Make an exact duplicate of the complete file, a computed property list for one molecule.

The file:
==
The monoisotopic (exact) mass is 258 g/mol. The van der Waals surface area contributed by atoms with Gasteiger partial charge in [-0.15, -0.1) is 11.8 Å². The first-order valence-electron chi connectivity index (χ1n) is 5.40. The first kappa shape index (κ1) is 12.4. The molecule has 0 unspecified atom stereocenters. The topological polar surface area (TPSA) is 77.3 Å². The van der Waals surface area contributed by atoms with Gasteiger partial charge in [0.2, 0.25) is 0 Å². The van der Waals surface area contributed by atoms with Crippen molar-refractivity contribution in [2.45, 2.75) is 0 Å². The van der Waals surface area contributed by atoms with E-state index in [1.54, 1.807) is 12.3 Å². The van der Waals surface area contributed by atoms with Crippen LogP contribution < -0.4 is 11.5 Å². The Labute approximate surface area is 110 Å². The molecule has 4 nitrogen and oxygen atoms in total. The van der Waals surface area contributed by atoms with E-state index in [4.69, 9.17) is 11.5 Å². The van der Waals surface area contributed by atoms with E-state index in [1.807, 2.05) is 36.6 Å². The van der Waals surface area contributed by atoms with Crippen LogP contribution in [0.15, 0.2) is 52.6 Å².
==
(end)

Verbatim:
The monoisotopic (exact) mass is 258 g/mol. The van der Waals surface area contributed by atoms with Gasteiger partial charge in [-0.15, -0.1) is 11.8 Å². The first-order valence-electron chi connectivity index (χ1n) is 5.40. The first kappa shape index (κ1) is 12.4. The molecule has 0 unspecified atom stereocenters. The topological polar surface area (TPSA) is 77.3 Å². The van der Waals surface area contributed by atoms with Gasteiger partial charge in [0.2, 0.25) is 0 Å². The van der Waals surface area contributed by atoms with Crippen molar-refractivity contribution in [2.45, 2.75) is 0 Å². The van der Waals surface area contributed by atoms with E-state index in [1.54, 1.807) is 12.3 Å². The van der Waals surface area contributed by atoms with Crippen LogP contribution < -0.4 is 11.5 Å². The Labute approximate surface area is 110 Å². The molecule has 4 nitrogen and oxygen atoms in total. The van der Waals surface area contributed by atoms with E-state index in [4.69, 9.17) is 11.5 Å². The van der Waals surface area contributed by atoms with E-state index in [1.807, 2.05) is 36.6 Å². The van der Waals surface area contributed by atoms with Crippen LogP contribution in [0.15, 0.2) is 52.6 Å².